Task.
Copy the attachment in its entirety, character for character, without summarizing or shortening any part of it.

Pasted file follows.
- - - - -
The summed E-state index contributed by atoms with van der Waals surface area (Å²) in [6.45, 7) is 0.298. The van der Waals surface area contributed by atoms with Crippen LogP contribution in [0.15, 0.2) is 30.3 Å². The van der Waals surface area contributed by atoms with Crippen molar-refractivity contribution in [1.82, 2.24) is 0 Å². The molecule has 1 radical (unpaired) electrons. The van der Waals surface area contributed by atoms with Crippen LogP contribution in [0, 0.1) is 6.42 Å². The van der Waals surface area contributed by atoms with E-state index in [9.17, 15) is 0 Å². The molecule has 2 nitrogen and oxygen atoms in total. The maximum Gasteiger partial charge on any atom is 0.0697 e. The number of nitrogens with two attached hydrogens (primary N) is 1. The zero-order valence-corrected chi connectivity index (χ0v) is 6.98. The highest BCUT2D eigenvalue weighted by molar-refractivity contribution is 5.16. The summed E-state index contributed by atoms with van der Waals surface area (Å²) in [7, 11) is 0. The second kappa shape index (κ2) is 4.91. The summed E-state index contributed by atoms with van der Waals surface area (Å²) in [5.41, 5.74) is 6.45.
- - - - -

The summed E-state index contributed by atoms with van der Waals surface area (Å²) in [6.45, 7) is 0.298. The van der Waals surface area contributed by atoms with Crippen LogP contribution in [0.15, 0.2) is 30.3 Å². The van der Waals surface area contributed by atoms with Crippen molar-refractivity contribution in [1.82, 2.24) is 0 Å². The molecule has 1 radical (unpaired) electrons. The van der Waals surface area contributed by atoms with Crippen LogP contribution in [0, 0.1) is 6.42 Å². The van der Waals surface area contributed by atoms with E-state index in [9.17, 15) is 0 Å². The molecule has 2 nitrogen and oxygen atoms in total. The maximum Gasteiger partial charge on any atom is 0.0697 e. The number of nitrogens with two attached hydrogens (primary N) is 1. The zero-order valence-corrected chi connectivity index (χ0v) is 6.98. The highest BCUT2D eigenvalue weighted by molar-refractivity contribution is 5.16. The summed E-state index contributed by atoms with van der Waals surface area (Å²) in [7, 11) is 0. The second kappa shape index (κ2) is 4.91. The summed E-state index contributed by atoms with van der Waals surface area (Å²) in [5.41, 5.74) is 6.45.